The Story of Eric Mango

Eric Mango, Mercy and Shalom  Eric Mango is here in Grand Rapids preparing for the mission conferences around Michigan. He will have the chance to share his testimony with the students at Grace Bible College during the missions conference. Eric’s story is one that will bring you to tears hearing of God’s plan and faithfulness in times of trouble. Everyone should have a chance to hear Eric’s story.

Eric Mongo’s story is long but a compelling story about how he began to trust God with his life. To try to shorten or pick out the ‘important’ parts of his testimony would be a crime and would be robbing you all of the beauty that is his testimony. In his own words, Eric Mongo describes his life and how he came to know our God.


I was born in a family of 12 in a place called Sange in Uvira (Democratic Republic of Congo). I did my primary school at “Sasira” and my secondary school at “Institute Technique Agricole De Kasenga” where I graduated with a Diploma in Agriculture; thereafter, I joined the University to study “Literature and African Cultures.” While at the University, the 1996 war began, so my studies were interrupted because all schools were declared closed and people started leaving the city in thousands.
As I was praying I did not feel peace about leaving, so I went to seek advice from my pastor who said he was not leaving either. (He said that he being a pastor was willing to die with the last person who remained in the city.)He gave freedom to any of his family members who wanted to leave and all left. We remained praying until the rebels took the city in ambush. When the city was in their hands, they began to break into houses to deal with those who remained. At that time they were not shooting people anymore but butchering them with knives. Before they reached us, we heard the neighbors screaming in agony as they were being butchered. When they knocked on our gate, the pastor said we should open the gate for them before they broke in. It was such a terrifying picture to see them in their uniforms–full of blood and holding bayonets that were still dripping blood. One of them asked the pastor to say his last words before they killed us. Then the pastor responded, “We were just waiting for you; do it quickly, we want to go to heaven.” Those rebels were amazed. One of them just grabbed the wrist- watch the pastor had put on and pushed him back saying, “We are coming back.” The other one looked at me and said, “Young man, today your life is in my hands.” Then they walked out. We went back in the prayer room, a room in the pastor’s house which was specifically used for prayers and nothing else. In there, the pastor told me, “Eric, I am going to die but as you remain hold on to faith, live for Christ and preach Him.” I tried to argue with him that we were all going to be killed because those guys never spared anyone, but shortly after that, they came back and one just shot the pastor and that man of God fell on his Bible and breathed his last.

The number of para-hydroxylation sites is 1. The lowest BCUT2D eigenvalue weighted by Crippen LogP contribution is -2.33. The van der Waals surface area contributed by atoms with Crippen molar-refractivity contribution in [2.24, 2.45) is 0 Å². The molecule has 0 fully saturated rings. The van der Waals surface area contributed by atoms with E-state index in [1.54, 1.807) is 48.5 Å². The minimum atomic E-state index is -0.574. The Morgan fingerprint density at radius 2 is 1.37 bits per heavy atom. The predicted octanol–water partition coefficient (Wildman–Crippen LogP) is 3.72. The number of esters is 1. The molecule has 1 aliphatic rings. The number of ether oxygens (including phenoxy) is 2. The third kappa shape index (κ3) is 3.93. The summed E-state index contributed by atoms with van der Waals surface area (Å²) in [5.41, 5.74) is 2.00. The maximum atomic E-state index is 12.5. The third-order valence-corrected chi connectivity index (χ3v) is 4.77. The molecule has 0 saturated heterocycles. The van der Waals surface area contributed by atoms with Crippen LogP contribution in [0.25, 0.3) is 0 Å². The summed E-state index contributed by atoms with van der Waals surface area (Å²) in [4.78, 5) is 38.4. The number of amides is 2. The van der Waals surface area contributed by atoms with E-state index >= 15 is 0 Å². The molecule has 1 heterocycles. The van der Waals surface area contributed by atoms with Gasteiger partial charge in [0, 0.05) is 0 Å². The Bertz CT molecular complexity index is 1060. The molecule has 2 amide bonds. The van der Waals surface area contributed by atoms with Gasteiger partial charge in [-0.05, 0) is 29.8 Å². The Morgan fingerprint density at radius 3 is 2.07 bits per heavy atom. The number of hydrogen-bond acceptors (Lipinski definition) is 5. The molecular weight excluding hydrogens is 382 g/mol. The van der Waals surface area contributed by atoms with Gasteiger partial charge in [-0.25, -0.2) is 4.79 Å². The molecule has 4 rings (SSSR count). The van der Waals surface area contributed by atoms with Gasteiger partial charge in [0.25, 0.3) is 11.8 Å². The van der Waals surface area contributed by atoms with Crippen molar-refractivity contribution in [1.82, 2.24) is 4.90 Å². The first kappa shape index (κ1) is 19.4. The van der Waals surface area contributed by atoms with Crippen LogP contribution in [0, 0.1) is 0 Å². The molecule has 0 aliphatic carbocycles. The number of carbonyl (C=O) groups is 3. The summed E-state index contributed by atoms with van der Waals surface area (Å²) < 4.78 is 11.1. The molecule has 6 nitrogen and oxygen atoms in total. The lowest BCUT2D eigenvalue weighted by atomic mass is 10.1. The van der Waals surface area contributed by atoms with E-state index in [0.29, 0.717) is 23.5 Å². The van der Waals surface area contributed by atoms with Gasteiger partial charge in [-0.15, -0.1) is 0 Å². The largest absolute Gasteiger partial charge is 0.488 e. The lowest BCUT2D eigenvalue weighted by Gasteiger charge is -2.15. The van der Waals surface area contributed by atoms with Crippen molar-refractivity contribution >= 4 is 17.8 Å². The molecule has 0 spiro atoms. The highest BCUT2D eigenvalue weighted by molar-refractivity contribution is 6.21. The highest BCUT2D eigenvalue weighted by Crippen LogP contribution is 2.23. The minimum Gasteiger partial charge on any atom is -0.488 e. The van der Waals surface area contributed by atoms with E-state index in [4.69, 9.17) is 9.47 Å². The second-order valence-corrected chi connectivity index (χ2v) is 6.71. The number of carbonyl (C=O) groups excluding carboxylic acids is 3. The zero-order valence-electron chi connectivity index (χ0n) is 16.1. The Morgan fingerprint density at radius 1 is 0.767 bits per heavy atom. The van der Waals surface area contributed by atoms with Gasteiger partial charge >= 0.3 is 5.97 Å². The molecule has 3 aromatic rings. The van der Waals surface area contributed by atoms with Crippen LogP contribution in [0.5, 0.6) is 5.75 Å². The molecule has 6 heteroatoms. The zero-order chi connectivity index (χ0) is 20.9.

When he was turning to shoot me, his fellow rebel grabbed the gun and took him outside. I remember him telling me while gnashing his teeth, “Young man, continue praying.” I remained seated there with the corpse for three days and came back to my senses towards the fourth day when the body started expanding and smelling. I went outside to see how I could dispose of the body. I was shocked to see the whole street full of nothing but dead bodies. I came back in the house but still could not endure the bad smell. I decided to go to our church. Since there were so many bodies on the way, I had no option but to jump over some and try to avoid others.
At the church, I found one of our deacons whose entire family was killed in the boat as they were trying to cross Lake Tanganyika to Tanzania. He helped me dig a grave and bury the pastor’s body. After a few weeks, people who had gone to the mountains started dragging themselves back into the city. When a number of people had come back, the rebel army started forcing young people to join them. But I felt I would not do that, so I decided to cross over to Tanzania with a group of seven other young people. It was so difficult for us to find a boat and at that time the rebels were also patrolling part of the lake. For three days we could not find any boats. I asked my friends if we could use a different boat, but some refused and got a boat the next day. Unfortunately, they were caught and killed in the lake. The remaining four of us, took a different direction and boarded a boat for Tanzanian fishermen. We happened also to be caught by the rebels in the lake, but instead of killing us, they just searched us and took the money we had and left. It so happened that we were caught four times by different groups, but the Lord kept on sparing our lives.